It occurs to me that I may be approaching the end of my knitting habit. It looks like I'll have to limit my knitting time to perhaps a couple hours a day, with generous breaks every 30-60 minutes. This means that my current list of works in progress will now take even longer to complete and that list of potential future projects, which was already impossibly long, is even moreso. It seems unlikely that I will be able to knit up my yarn stash and possibly not spin up my fiber stash. I think I'm ok with that.
What I don't know is what I'll do with my time. What other activity/activities will I take up instead? Would taking up cross-stitch again give me something to occupy my hands without aggravating them? What about drawing? I need to do something creative that generates something. Typing up a book or essays might do it, though it would be more satisfying if it was a physical object.
Naturally, I am coming up with all sorts of projects I want to knit now that I should meter my time.
Saturday, October 19, 2019
By fluke I was able to purchase the same yarn used in the sample (different colors). I elected to knit my sweater in yellow and green. It reminds me of lemon-lime and early fall colors as the green starts to fade.
Sunday, August 11, 2019
Spinning vs. Knitting
However, I've spun 5165 yards of singles, producing 2940 yards of finished yarn. I can spin a lot faster than I can knit. This is not helping me reduce my yarn stash at all.
I'm also working to finish sweater quantities from two of the batches of roving from Spinderella.
One is an Aran weight 2-ply from a Romney fleece. The fleece was one of the first that I bought off the internet. I got it from some 4-H kids, if I recall correctly. The yarn is a light to medium gray color. I think it will make a nice shawl collared cardigan, perhaps with some cables in the body.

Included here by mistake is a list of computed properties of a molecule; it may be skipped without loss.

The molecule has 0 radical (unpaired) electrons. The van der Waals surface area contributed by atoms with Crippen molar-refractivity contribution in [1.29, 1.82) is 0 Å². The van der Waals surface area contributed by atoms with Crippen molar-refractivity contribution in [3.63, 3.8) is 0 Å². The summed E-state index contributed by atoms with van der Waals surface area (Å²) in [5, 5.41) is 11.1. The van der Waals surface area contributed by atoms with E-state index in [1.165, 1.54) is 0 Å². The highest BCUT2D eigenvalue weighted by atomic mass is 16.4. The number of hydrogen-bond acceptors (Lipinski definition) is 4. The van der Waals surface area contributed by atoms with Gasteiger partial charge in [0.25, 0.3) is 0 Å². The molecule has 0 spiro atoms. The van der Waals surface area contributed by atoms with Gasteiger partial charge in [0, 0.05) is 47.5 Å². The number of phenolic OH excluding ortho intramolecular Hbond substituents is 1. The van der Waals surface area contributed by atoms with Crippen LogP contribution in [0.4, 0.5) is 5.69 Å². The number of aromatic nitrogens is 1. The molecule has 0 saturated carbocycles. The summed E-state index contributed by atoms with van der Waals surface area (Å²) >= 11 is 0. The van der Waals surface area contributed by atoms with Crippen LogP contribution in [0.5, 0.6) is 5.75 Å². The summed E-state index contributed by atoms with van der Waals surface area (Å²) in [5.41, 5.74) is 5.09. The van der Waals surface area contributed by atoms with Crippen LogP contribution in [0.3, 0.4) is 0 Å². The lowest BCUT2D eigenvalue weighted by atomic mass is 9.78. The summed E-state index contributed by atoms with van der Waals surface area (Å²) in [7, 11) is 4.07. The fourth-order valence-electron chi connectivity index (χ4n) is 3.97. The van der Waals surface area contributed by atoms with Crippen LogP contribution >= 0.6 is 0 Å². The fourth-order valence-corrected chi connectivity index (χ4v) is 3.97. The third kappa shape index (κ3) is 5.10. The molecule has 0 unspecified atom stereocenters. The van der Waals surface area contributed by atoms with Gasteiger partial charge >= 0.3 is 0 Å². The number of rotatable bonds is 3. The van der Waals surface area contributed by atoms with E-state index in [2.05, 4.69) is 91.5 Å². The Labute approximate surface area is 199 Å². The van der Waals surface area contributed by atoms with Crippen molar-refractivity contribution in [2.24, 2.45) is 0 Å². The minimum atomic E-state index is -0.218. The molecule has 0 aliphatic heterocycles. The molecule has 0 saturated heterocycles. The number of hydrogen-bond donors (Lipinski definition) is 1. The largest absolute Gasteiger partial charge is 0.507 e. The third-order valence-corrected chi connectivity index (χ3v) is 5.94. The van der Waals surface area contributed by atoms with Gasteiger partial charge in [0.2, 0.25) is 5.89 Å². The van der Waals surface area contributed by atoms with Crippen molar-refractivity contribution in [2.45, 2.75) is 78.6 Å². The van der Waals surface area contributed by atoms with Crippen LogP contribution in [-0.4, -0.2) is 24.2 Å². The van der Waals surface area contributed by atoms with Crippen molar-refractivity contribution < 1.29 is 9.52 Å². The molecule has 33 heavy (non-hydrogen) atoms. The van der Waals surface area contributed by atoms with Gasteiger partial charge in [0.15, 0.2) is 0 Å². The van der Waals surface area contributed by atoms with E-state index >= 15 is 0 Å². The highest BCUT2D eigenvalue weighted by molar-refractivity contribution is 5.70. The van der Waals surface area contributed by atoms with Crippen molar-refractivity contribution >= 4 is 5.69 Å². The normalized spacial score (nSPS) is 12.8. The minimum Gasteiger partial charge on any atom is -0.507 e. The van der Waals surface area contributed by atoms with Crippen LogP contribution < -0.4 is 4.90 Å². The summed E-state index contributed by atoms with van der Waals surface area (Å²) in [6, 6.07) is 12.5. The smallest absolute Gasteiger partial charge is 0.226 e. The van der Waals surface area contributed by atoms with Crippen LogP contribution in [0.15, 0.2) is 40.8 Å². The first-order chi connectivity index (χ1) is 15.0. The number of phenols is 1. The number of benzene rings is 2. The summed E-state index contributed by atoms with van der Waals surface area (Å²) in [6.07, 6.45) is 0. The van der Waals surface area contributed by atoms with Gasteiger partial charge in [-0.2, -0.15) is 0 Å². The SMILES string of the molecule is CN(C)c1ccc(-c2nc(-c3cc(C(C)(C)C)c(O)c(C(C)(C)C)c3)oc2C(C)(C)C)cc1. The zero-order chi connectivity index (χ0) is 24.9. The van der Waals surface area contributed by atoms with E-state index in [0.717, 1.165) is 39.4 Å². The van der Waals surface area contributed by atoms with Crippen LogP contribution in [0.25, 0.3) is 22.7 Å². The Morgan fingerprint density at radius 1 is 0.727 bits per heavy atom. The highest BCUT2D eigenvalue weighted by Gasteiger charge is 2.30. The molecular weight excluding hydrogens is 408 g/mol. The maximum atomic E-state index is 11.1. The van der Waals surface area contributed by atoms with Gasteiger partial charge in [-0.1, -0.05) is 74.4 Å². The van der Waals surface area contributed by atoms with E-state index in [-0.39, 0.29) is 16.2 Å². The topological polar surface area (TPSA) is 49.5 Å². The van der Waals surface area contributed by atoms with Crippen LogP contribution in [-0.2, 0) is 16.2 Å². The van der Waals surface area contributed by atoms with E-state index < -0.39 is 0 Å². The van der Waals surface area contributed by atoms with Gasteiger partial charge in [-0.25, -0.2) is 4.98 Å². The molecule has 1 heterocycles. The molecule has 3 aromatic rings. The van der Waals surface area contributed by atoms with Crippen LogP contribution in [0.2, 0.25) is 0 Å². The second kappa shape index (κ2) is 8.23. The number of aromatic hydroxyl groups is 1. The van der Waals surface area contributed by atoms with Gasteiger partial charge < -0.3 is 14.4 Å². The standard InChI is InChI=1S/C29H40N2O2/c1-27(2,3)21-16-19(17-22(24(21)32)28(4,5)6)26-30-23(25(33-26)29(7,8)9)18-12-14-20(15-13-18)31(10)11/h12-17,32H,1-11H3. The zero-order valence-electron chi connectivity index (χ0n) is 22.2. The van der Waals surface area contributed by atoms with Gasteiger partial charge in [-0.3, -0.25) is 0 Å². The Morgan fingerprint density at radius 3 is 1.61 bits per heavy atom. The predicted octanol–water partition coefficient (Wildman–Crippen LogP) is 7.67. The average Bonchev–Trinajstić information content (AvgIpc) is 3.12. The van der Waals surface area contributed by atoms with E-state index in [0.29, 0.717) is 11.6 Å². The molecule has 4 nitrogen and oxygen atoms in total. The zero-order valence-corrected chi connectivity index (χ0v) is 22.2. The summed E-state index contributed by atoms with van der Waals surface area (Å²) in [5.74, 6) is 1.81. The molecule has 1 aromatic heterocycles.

The second batch is a DK weight spun from the fleece of a Shetland sheep named Jocko. This was a Fleece Fair purchase. I spun up a sample skein and have decided to keep on making a DK weight, 2-ply yarn.
I did a couple of smaller spinning jobs to break up the monotony of the larger projects. I took my jar of fiber odds and ends, plus some commercially prepared wool, and made a nice batt that is predominantly a medium gray with bits of color streaking through it. It produced 64 yards of 2-ply worsted weight. It might make nice stripes in a hat. Or I can save it until I make the next spinning waste yarn.
The other small project was spinning a 4 ounce batch of yellow merino-nylon top from Hedgehog Fibers. It was on the sale table at Fibre Space last year and the colors (yellow with brown and magenta) reminded me a bit of Halloween. Spun up, it has retained an autumnal feel. Yellow leaves, red apples, gray rains. I have just over 500 yards of a light fingering. I could try to make socks with it but am not confident that it is spun or plied tightly enough to wear well. Instead I will look for a shawl or stole pattern. Perhaps I will find a mostly solid coordinating yarn. The dark brown shetland might make a suitable companion if I spin it to match. I'll have to swatch. The dark color might overpower the yellow blend.
I have also done a bit of additional spinning on two long neglected projects. One is dark chocolate brown Shetland that has been spun into a DK to worsted weight 2-ply yarn. This is a fleece I also picked up at the Fleece Fair. It's a fairly small batch of roving, only weighing 32 ounces. I spun most of it on my Ashford Traveller. The last skein was plied on my e-spinner. For consistency, I'll keep spinning it on my Traveller. I have a decent collection of skeins, most of which are of unknown length.
There is also a seemingly never-ending supply of Merino roving from the Amana Woolen Mill. I have, over the years, spun a sizeable quantity of a light worsted yarn. I should probably figure out how much yardage of it I actually have, then figured out if I want to just spin more of the same yarn or work to produce something different. I could use it to practice my ultra-fine spinning. It could make some lovely fine lace weight.
Sunday, December 30, 2018
I knit 12 dishcloths, 3 pairs of socks, 1 hat, 2 kids sweaters, 2 stuffed animals, 2 shawls, 2 pair fingerless mitts, 1 produce bag, 1 door hanger, and one adult cardigan. I had initially set 10 items as my goal and then had to increase that several times as I exceeded the goal. I may end up finishing an additional adult pullover by midnight on New Year's Eve.
Overall, I knit approximately 6948 yards (not counting the 2nd adult sweater) while purchasing 8465 yards of new yarn, for a net gain of 1517 yards of commercially produced yarn.